The purpose of this study was to develop and
validate a reliable and accurate method for measuring the
effectiveness of offender classification systems to improve the
management of correctional facilities. In the early 1980s, the state
of Hawaii began classifying its prisoners with a newly developed
Federal Bureau of Prisons classification instrument. The goal of this
study was to estimate the validity of this new classification
instrument using Cox's Proportional Hazards model. The results were
then compared to a more traditional statistical procedure to
demonstrate the advantage of the new method in predicting
violence. Two prediction models, one at intake and one after six
months in prison, were used to evaluate the difference between the
traditional and the new methods. The first model, initial
classification (security total), used the sum of four variables and
was the only method that would be used for classification purposes for
the first six months. This security total was taken to be predictive
of violence. After this time, the reclassification prediction model
(custody total) was applied, using the sum of seven different
variables. This custody total variable was used as a major determinant
of reclassification. The two groups of inmates used were (1)
infractors, all inmates who had committed an act of violence while in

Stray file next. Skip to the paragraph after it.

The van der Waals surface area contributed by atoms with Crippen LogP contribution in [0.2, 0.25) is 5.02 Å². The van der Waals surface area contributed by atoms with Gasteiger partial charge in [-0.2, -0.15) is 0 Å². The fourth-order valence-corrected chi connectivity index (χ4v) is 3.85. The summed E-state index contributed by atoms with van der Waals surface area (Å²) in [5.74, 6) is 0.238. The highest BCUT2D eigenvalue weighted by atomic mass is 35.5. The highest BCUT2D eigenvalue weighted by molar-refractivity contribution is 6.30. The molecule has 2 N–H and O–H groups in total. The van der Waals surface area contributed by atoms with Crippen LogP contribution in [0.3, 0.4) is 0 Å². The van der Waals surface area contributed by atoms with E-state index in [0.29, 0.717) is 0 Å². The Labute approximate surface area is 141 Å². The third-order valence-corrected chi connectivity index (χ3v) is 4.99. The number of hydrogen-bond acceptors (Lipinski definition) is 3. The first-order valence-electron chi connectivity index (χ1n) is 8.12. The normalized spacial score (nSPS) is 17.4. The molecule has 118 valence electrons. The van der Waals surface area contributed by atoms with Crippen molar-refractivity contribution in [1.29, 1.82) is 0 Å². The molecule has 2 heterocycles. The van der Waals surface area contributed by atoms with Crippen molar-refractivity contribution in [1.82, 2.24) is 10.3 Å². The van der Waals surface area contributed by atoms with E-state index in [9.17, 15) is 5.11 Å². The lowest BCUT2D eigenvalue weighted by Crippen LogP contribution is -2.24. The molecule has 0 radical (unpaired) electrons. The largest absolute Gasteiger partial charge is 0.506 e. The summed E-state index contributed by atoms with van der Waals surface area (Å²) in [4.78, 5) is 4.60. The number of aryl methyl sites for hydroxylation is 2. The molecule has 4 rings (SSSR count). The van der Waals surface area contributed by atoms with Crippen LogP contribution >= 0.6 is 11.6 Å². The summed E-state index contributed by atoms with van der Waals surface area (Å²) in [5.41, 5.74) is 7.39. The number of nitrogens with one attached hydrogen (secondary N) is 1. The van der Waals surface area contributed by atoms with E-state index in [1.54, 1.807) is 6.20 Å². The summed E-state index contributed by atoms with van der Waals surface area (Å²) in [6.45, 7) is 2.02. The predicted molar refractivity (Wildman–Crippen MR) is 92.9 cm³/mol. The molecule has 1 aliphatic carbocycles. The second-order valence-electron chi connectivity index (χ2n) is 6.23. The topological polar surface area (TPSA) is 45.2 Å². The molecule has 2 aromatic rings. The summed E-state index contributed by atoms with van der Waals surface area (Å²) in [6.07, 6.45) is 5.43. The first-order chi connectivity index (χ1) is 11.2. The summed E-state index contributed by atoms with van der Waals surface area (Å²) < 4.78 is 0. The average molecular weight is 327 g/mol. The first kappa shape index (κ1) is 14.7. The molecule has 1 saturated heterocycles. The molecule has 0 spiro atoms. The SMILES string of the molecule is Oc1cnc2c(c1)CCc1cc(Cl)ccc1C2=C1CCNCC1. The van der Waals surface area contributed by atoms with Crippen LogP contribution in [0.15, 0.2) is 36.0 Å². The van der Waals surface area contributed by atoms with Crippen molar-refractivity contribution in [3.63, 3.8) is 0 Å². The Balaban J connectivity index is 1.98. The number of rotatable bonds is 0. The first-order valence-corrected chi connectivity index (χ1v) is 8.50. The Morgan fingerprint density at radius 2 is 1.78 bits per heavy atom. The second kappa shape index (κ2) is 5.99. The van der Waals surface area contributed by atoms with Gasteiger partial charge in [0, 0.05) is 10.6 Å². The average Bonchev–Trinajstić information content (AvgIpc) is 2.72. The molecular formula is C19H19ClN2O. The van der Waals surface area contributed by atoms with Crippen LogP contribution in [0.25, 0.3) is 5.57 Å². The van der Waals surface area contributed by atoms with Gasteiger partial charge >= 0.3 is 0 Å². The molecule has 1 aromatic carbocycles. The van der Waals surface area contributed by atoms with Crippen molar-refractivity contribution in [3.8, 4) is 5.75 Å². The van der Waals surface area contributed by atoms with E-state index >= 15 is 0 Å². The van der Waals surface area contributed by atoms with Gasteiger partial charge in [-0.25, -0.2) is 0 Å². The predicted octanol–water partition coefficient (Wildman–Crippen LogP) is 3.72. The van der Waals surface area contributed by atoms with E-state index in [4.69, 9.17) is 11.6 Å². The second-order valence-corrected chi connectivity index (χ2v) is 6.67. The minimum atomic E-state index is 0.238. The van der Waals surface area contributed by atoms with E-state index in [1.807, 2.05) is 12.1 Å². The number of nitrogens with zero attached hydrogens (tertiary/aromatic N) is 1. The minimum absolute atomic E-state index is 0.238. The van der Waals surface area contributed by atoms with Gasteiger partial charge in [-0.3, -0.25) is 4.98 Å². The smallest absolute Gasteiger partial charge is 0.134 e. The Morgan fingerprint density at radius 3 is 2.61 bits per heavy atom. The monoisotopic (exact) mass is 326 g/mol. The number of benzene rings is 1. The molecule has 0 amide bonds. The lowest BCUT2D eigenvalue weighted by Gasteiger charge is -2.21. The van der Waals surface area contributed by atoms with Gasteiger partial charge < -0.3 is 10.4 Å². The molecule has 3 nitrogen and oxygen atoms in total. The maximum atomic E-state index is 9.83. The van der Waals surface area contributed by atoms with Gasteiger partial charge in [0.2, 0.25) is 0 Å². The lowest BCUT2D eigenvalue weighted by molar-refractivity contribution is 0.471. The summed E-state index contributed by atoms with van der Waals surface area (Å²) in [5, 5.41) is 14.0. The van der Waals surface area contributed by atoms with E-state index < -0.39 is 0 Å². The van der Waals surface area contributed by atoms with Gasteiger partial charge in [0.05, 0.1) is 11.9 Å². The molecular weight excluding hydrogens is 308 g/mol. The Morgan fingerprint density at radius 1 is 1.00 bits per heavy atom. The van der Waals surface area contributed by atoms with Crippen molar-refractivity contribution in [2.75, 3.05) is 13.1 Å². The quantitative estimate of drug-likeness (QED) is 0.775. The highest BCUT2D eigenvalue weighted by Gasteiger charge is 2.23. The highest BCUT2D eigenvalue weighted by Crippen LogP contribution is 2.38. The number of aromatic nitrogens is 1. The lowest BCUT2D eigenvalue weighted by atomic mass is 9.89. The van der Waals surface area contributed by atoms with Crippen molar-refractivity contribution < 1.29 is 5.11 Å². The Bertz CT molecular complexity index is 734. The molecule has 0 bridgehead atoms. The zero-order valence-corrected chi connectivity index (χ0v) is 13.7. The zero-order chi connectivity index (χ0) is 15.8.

the institution from 1977 to September 1980, and (2) noninfractors, a
sample selected from the group of individuals who did not commit major
violations during the time period.
Two inmate samples were drawn from the Hawaii
State Prison case files. The infractors group was composed of 57
inmates who had committed an act of violence while in the institution.
A noninfractors group of 106 inmates was selected from the individuals
who had not committed a major violation during their incarceration.
For the infractors, a classification form was filled out for the
semiannual evaluation period immediately preceding each incident, and
for the evaluation period after the last incident. For the
noninfractors, one form was filled out for the semiannual evaluation
period immediately preceding the sampled time. The variable SECTOT
(the sum of the four initial classification variables) was the major
predictor of violence and was used to fit a proportional hazards model
to predict the initial incident of violence. In addition, a stepwise
analysis was run using the original variables rather than the SECTOT
variable as a further check.
Two samples of prison inmates were used, one group of 57
inmates who had committed infractions and another group of 106 inmates
who had no reported infractions.
All prison inmates in the Hawaii State Prison (now the
Oahu Community Correctional Center).
Inmates at the Hawaii State Prison.
Hawaii State Prison (now called the Oahu Community
administrative records data
Research variables include (a) initial
classification: offense (severity), expected length of incarceration
(sentence), type of prior commitments, and history of violence, and
(b) reclassification: percentage of time served, involvement with
drugs/alcohol, mental/psychological stability, most serious
disciplinary report, frequency of disciplinary reports, responsibility
that the inmate demonstrated, and family/community ties. In addition,
the collection supplies information on race and sex of inmates,
sentence limitation, history of escapes or attempts, previous
infractions, entry, reclassification, and termination dates (month and
year), and custody level.